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He made the absolute best of his reality

Erno Hannink
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He overcame being bedridden at sixteen, then started his own business where he realized that he’d rather be happy than super rich. This is Erno Hannink‘s story.

TAMAR: Hi, everybody, I have somebody who’s awesome. He lives in the Netherlands. So cool. We’re getting some more global representation as we go along through this podcast. I think it’s Episode 40. Yes, I love doing these and  my number is like, I don’t know how old I am these days. I don’t know the date. It’s March on 2020, and 23rd. I don’t know. So basically, that’s the same idea. So, thank you so much for joining Erno Hannink. Did I pronounce right?

ERNO HANNINK: Yes. Yes. That’s okay.

TAMAR:  Awesome. Yes.

00:55

ERNO HANNINK: Thank you very much.

00:57

TAMAR: Yeah. Thank you. Thank you so much for coming. tell us a little bit about who you are. And your story. It’s, it’s I guess it’s your own story. It ties into our theme here the rise above adversity a little bit. So, tell me a little bit about that. I know you’ll have a different story to share as well. But give us a little bit of the, I don’t know bird’s eye view of like, your history and where you are and how you became to where you are today.

01:23

ERNO HANNINK: Yes, I am in the Netherlands. I’ve been born there and live in a city which is close to Arnhem, which some people might know from A Bridge Too Far, which is a movie about the Second World War, which was a breaking point in freeing the Netherlands from Germans , took half a year to finally clear that breaking point. It’s a thing as part of history. So that’s maybe you know that. Anyway, I’ve been in marketing and sales, most of my career, and been working for several companies until 2006 when I started my own business. Always independent. So, no employees; working with freelancers, though. Still today, that didn’t work for me. And the thing was, when I was in my last job, I was in marketing and sales and I started blogging. I followed Darren Rowse from Australia from ProBlogger.net And, yeah, he put up his post about how you could make money with your blog if you are a smart man. Yeah.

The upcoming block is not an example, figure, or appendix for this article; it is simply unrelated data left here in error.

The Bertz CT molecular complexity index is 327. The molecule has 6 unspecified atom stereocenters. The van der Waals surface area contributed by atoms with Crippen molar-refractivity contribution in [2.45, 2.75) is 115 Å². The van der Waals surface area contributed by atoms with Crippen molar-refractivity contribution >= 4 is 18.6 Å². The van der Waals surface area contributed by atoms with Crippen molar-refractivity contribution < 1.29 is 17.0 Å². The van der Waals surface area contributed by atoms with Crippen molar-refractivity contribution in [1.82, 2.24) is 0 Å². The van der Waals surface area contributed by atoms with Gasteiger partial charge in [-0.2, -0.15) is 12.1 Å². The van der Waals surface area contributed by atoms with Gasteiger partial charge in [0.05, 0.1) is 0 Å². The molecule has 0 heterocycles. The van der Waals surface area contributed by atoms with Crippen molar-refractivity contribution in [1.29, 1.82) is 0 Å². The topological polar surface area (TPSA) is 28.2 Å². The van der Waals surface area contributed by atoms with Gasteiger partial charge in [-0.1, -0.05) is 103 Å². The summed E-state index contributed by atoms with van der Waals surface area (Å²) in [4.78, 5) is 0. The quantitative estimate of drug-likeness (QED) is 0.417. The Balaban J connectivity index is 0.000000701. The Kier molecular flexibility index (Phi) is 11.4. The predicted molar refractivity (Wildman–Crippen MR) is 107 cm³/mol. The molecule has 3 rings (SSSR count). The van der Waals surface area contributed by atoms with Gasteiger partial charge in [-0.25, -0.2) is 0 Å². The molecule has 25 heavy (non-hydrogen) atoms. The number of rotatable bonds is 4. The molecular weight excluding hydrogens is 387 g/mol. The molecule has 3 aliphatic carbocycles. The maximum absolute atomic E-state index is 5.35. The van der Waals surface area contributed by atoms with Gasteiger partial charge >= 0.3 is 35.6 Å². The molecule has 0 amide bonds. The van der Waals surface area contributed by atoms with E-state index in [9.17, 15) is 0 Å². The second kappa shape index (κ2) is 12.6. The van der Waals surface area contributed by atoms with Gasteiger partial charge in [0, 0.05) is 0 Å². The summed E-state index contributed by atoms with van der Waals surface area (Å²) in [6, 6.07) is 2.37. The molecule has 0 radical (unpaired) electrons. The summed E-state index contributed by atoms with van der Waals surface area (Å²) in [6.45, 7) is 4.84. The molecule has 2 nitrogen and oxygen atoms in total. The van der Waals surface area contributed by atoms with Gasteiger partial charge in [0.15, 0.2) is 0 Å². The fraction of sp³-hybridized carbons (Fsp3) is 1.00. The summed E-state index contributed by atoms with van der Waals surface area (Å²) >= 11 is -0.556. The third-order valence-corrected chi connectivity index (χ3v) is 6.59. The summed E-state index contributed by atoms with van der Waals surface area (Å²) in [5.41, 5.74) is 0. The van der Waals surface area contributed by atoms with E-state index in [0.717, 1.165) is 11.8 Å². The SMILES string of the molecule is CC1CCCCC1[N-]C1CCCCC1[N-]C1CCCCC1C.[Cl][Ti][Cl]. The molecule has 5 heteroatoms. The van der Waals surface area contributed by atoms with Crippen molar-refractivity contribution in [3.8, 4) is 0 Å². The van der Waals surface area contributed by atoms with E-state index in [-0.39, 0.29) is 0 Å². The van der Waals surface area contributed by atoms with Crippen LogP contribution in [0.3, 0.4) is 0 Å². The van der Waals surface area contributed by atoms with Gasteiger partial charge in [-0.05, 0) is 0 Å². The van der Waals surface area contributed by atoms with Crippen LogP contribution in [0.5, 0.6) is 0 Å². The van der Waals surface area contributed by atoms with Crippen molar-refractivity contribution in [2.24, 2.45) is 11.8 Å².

02:32

TAMAR: So, let me talk about that really quickly. When you did it early it was a lot more lucrative. A lot of people do it. And they’re riding the wave. And it’s much harder now. And then when they did it in 2006, 2007, 2008, 2009. So, not saying nothing shouldn’t be. It’s harder.

02:50

ERNO HANNINK: So, when I did that at that time, I had a blog called Enthusiasm and I’ve heard about all kinds of stuff, and automation and home videos. Also, about marketing and all kinds of stuff. I’ve heard about and had these ads. He said, “You need to this ad; this ad, you need to do it this way.” And I thought, “Okay, this could be a way that I could just break free and start on my own and just use the blog as a way of income.” I didn’t get income; I didn’t get to a way good income that I could support my family. And it was like 1000 euros per month, which I think was pretty okay at the time.

03:37

TAMAR: Yeah. I mean, it’s so much harder nowadays. So, you had that, but it was hard. Like, I don’t think I made money on my blog alone. I had to get business from my blog, the concept that I provided. So, it’s the same.

ERNO HANNINK: Yeah.

03:52